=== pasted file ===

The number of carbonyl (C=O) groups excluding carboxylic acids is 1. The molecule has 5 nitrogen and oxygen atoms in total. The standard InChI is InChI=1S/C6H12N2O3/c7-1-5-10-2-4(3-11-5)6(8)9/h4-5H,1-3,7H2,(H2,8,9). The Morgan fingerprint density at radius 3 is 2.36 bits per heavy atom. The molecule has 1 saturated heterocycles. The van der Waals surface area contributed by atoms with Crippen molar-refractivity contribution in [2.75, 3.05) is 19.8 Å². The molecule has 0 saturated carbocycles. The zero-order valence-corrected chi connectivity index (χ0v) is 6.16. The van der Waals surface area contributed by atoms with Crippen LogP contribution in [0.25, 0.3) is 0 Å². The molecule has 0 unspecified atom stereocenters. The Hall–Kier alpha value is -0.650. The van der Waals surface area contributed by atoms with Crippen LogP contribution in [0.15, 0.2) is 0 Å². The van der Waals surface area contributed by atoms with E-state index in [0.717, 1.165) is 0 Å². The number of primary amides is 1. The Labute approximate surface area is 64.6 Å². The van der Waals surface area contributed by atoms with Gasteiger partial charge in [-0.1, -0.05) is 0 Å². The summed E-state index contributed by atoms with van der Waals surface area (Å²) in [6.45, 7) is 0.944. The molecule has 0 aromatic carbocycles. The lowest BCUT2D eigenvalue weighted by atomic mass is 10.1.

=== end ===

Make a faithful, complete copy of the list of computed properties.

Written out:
The number of carbonyl (C=O) groups excluding carboxylic acids is 1. The molecule has 5 nitrogen and oxygen atoms in total. The standard InChI is InChI=1S/C6H12N2O3/c7-1-5-10-2-4(3-11-5)6(8)9/h4-5H,1-3,7H2,(H2,8,9). The Morgan fingerprint density at radius 3 is 2.36 bits per heavy atom. The molecule has 1 saturated heterocycles. The van der Waals surface area contributed by atoms with Crippen molar-refractivity contribution in [2.75, 3.05) is 19.8 Å². The molecule has 0 saturated carbocycles. The zero-order valence-corrected chi connectivity index (χ0v) is 6.16. The van der Waals surface area contributed by atoms with Crippen LogP contribution in [0.25, 0.3) is 0 Å². The molecule has 0 unspecified atom stereocenters. The Hall–Kier alpha value is -0.650. The van der Waals surface area contributed by atoms with Crippen LogP contribution in [0.15, 0.2) is 0 Å². The van der Waals surface area contributed by atoms with E-state index in [0.717, 1.165) is 0 Å². The number of primary amides is 1. The Labute approximate surface area is 64.6 Å². The van der Waals surface area contributed by atoms with Gasteiger partial charge in [-0.1, -0.05) is 0 Å². The summed E-state index contributed by atoms with van der Waals surface area (Å²) in [6.45, 7) is 0.944. The molecule has 0 aromatic carbocycles. The lowest BCUT2D eigenvalue weighted by atomic mass is 10.1.